By Prof. Saurabh Deshpande
May 12, 2018 at 10:00 AM
Smile is perhaps one of evolution’s best gifts to humanity – glowing, sunshine-filled, positive and almost always contagious – spreading happiness to other people around.
Much more can be written in praise of this wholesome bringer of joy. There are formal smiles, and informal smiles; professional smiles and personal smiles. Smiles break ice, bond people and act as a communication continuer. Smiles can even be used strategically to convey a message. Think of the smile of a diplomat or that of a boss.
However, to be fair, one must look at the other side too. Smiles can be negative – they can act as a barrier to communication if used inappropriately or ill-timed. Here are some situations where it is best not to smile, or to restrict one’s smile.
- During serious interactions: A wrongly flashed smile can make a serious conversation look trivial. When having a serious conversation – during a meeting, or an interview, or during a presentation, one must learn how to use one’s smile, and if possible, avoid it altogether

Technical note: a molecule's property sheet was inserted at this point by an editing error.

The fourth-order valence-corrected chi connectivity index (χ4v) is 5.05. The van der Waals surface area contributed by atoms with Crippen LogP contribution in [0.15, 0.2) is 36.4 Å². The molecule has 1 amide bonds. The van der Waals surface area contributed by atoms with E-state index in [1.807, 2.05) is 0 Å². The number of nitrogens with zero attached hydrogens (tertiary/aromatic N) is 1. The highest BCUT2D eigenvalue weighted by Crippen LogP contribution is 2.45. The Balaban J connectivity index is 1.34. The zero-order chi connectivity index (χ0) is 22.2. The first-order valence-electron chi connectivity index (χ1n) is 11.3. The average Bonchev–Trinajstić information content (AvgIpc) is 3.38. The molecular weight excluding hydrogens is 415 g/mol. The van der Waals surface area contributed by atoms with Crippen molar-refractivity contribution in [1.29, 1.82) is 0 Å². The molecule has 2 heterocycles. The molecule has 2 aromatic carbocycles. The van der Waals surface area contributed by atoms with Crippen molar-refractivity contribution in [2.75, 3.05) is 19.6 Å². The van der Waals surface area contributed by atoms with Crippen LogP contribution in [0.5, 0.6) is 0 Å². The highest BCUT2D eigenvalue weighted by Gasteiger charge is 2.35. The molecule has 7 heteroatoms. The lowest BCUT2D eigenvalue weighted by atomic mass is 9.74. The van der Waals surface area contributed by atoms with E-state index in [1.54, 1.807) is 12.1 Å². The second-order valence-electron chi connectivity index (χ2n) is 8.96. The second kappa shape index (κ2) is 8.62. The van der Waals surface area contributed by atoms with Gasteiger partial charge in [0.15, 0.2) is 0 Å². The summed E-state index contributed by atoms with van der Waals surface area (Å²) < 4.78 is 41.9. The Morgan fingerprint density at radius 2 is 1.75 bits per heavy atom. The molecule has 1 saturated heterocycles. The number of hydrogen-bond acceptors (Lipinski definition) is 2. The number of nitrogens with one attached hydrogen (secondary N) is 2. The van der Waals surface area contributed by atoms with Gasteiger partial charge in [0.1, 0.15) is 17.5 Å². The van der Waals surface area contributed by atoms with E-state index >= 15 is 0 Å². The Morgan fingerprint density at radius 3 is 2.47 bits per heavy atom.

- During funerals: It’s the most obvious thing to do – even if the deceased person happens to be someone you didn’t like. There can be nothing more disastrous than smiling during funerals. It is plain insulting and annoying – not to mention the gazes of disapproval that you’ll get from those assembled there.
- During sympathizing with someone: Our friends, relatives or colleagues may come to us to pour out their sorrow, and expecting you to lend a sympathetic ear. Smiling during such an interaction can be disappointing, demotivating and demoralizing. It is more helpful to put on a straight face and convey that you share the concerns of the person confiding in you.
- During examinations: A simple rule of examinations is that the candidates should not communicate with each other in any possible manner whatsoever. Smiling is a strong message of communication, and can mean a variety of things depending on the context. An alert supervisor may take this act of smiling as using unfair means, and disturbing the sanctity of an examination hall.
There are still more situations where smiling needs to be minimized or avoided altogether. Otherwise, yes, it is emotionally healthy to smile – and to reiterate the earlier idea – a smile can really be contagious and spread joy. So keep smiling at the right moments.